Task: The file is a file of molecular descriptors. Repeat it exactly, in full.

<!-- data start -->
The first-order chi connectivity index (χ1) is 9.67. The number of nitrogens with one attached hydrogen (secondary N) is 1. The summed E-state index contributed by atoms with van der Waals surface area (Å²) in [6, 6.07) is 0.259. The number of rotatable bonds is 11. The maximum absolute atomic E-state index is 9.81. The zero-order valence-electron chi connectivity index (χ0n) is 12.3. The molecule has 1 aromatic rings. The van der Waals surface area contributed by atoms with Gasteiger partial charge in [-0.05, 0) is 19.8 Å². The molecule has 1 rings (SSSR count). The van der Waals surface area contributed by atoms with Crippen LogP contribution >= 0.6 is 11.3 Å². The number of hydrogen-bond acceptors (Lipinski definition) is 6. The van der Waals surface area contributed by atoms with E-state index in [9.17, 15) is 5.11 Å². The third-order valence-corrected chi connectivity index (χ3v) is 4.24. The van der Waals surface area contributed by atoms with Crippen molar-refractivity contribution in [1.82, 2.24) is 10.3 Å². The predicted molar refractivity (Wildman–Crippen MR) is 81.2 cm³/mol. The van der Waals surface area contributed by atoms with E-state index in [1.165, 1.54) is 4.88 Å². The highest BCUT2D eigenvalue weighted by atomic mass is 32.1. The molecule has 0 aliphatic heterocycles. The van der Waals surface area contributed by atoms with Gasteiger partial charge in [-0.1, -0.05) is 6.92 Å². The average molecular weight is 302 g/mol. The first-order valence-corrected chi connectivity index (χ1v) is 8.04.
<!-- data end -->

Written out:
The first-order chi connectivity index (χ1) is 9.67. The number of nitrogens with one attached hydrogen (secondary N) is 1. The summed E-state index contributed by atoms with van der Waals surface area (Å²) in [6, 6.07) is 0.259. The number of rotatable bonds is 11. The maximum absolute atomic E-state index is 9.81. The zero-order valence-electron chi connectivity index (χ0n) is 12.3. The molecule has 1 aromatic rings. The van der Waals surface area contributed by atoms with Gasteiger partial charge in [-0.05, 0) is 19.8 Å². The molecule has 1 rings (SSSR count). The van der Waals surface area contributed by atoms with Crippen LogP contribution >= 0.6 is 11.3 Å². The number of hydrogen-bond acceptors (Lipinski definition) is 6. The van der Waals surface area contributed by atoms with E-state index in [9.17, 15) is 5.11 Å². The third-order valence-corrected chi connectivity index (χ3v) is 4.24. The van der Waals surface area contributed by atoms with Crippen molar-refractivity contribution in [1.82, 2.24) is 10.3 Å². The predicted molar refractivity (Wildman–Crippen MR) is 81.2 cm³/mol. The van der Waals surface area contributed by atoms with E-state index in [1.165, 1.54) is 4.88 Å². The highest BCUT2D eigenvalue weighted by atomic mass is 32.1. The molecule has 0 aliphatic heterocycles. The van der Waals surface area contributed by atoms with Gasteiger partial charge in [-0.1, -0.05) is 6.92 Å². The average molecular weight is 302 g/mol. The first-order valence-corrected chi connectivity index (χ1v) is 8.04.